Salad days

As a schoolgirl, I worked in the Ladies’ Separates department of Palmers in (Great) Yarmouth. I spent a lot of time standing to attention, being very polite and folding Dalkeith jumpers. It was an excellent education. We had a lunch break and I would go out to find something to eat. Normally this would mean a visit to Nichols Noted Chip Saloon on the market, but on very hot days it might be salad bap.

“Ham, egg or cheese, my darlin’ ?” (I think green salad came along a lot later.) These three would be doused with salad cream in a buttery bap and not a herb in sight.

Times move on. We have been experiencing a long stretch of hot weather in London and only salad will do. So, to answer the question above, I have made a cheese salad for lunch today:

  • Ingredients: 50g Beenleigh Blue* sheep’s cheese, cubed. Two spring onions, a handful of mixed leaves (these are watercress and young beet), a stem of fennel, a few inches of cucumber, half a red pepper, one green chili, one or two tomatoes, a few slices of pear, fresh basil and plenty of parsley, 20ml olive oil, half a lemon, salt and pepper,
  • Method: In a large bowl, combine the oil, lemon juice, salt and pepper, Add some mustard if you want to. Stir it all up with a wooden spoon, then put in the washed and sliced spring onions, cucumber and after a minute or two all the other vegetable ingredients. It should be a punchy mix to balance the fantastic Beenleigh, which goes in last, together with a few black olives.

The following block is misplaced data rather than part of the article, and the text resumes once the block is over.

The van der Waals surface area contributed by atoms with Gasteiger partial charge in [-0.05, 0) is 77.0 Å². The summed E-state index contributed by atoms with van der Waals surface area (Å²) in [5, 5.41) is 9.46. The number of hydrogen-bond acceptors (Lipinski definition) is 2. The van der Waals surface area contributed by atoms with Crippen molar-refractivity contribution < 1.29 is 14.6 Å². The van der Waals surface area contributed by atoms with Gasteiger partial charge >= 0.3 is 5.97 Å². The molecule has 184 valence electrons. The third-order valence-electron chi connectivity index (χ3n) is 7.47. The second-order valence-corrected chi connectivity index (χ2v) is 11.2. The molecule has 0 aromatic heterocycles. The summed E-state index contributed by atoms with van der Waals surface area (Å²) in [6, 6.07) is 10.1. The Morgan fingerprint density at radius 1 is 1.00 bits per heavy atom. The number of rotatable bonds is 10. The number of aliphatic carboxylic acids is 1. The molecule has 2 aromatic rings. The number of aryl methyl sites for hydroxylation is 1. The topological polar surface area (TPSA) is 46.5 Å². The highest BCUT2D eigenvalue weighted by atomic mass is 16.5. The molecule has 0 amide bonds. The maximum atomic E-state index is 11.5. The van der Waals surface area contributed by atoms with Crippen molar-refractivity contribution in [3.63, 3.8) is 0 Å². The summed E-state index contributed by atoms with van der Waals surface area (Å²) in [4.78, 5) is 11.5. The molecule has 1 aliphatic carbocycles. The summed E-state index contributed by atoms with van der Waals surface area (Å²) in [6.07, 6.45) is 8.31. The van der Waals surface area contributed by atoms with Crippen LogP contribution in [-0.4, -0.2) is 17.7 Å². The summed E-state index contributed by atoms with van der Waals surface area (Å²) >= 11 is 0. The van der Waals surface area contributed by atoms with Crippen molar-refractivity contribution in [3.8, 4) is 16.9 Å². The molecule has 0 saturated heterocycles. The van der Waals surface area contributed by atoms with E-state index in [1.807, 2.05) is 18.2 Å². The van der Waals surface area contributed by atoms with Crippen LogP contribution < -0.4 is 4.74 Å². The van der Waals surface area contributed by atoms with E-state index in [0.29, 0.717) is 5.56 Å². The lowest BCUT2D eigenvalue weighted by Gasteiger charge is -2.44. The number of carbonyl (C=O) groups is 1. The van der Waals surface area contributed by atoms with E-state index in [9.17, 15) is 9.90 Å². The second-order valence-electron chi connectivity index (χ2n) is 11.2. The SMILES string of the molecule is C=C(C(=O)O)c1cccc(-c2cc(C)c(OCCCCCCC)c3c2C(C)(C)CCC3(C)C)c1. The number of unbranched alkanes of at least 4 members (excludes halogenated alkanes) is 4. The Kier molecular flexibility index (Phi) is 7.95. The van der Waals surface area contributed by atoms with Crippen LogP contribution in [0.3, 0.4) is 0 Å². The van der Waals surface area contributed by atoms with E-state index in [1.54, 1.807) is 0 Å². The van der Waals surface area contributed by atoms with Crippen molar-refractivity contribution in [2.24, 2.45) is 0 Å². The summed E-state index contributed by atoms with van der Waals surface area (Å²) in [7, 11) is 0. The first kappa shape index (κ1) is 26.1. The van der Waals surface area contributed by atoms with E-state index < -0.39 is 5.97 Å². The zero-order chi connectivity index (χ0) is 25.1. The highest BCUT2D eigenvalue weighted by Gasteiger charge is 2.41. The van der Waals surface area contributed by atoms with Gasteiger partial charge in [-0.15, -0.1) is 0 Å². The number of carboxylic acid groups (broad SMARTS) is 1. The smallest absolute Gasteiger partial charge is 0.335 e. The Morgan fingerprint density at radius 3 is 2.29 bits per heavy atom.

And that’s it. Takes about as long as buying something in a shop. Serve with home made bread and a glass of something cold. If you are hungry add another slice of the delectable Beenleigh Blue, *which is made by Ticklemore Cheese, Devon.

Leftovers are good stirred into freshly cooked rice. (I’m trying to cut down on chips)

2 thoughts on “Salad days

  1. Judith

    what a beautiful plate of food for a hot day! And to be reminded of the existence of Ladies Separates’ Departments. I had young girlfriends in the late 1960’s whose lives centred on the satisfaction of folding their newly washed cardigans.


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